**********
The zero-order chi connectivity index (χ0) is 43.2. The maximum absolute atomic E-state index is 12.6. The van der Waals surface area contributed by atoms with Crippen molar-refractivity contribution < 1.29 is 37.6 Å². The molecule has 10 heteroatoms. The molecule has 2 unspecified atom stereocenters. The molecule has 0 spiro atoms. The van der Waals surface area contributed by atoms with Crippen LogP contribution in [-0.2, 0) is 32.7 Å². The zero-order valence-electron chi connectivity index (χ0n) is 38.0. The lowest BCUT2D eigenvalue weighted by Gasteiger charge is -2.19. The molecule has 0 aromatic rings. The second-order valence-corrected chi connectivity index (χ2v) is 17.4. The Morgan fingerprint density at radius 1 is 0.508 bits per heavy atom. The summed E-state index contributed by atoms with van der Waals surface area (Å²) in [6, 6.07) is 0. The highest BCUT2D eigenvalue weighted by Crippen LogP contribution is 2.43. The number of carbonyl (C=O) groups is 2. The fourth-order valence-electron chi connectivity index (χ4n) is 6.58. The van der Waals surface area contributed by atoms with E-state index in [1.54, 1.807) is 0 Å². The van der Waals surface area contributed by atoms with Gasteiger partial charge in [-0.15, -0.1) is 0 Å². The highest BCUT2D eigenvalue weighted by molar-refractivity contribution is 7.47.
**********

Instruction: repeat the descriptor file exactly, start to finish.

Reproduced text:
The zero-order chi connectivity index (χ0) is 43.2. The maximum absolute atomic E-state index is 12.6. The van der Waals surface area contributed by atoms with Crippen molar-refractivity contribution < 1.29 is 37.6 Å². The molecule has 10 heteroatoms. The molecule has 2 unspecified atom stereocenters. The molecule has 0 spiro atoms. The van der Waals surface area contributed by atoms with Crippen LogP contribution in [-0.2, 0) is 32.7 Å². The zero-order valence-electron chi connectivity index (χ0n) is 38.0. The lowest BCUT2D eigenvalue weighted by Gasteiger charge is -2.19. The molecule has 0 aromatic rings. The second-order valence-corrected chi connectivity index (χ2v) is 17.4. The Morgan fingerprint density at radius 1 is 0.508 bits per heavy atom. The summed E-state index contributed by atoms with van der Waals surface area (Å²) in [6, 6.07) is 0. The highest BCUT2D eigenvalue weighted by Crippen LogP contribution is 2.43. The number of carbonyl (C=O) groups is 2. The fourth-order valence-electron chi connectivity index (χ4n) is 6.58. The van der Waals surface area contributed by atoms with E-state index in [1.54, 1.807) is 0 Å². The van der Waals surface area contributed by atoms with Gasteiger partial charge in [-0.15, -0.1) is 0 Å². The highest BCUT2D eigenvalue weighted by molar-refractivity contribution is 7.47.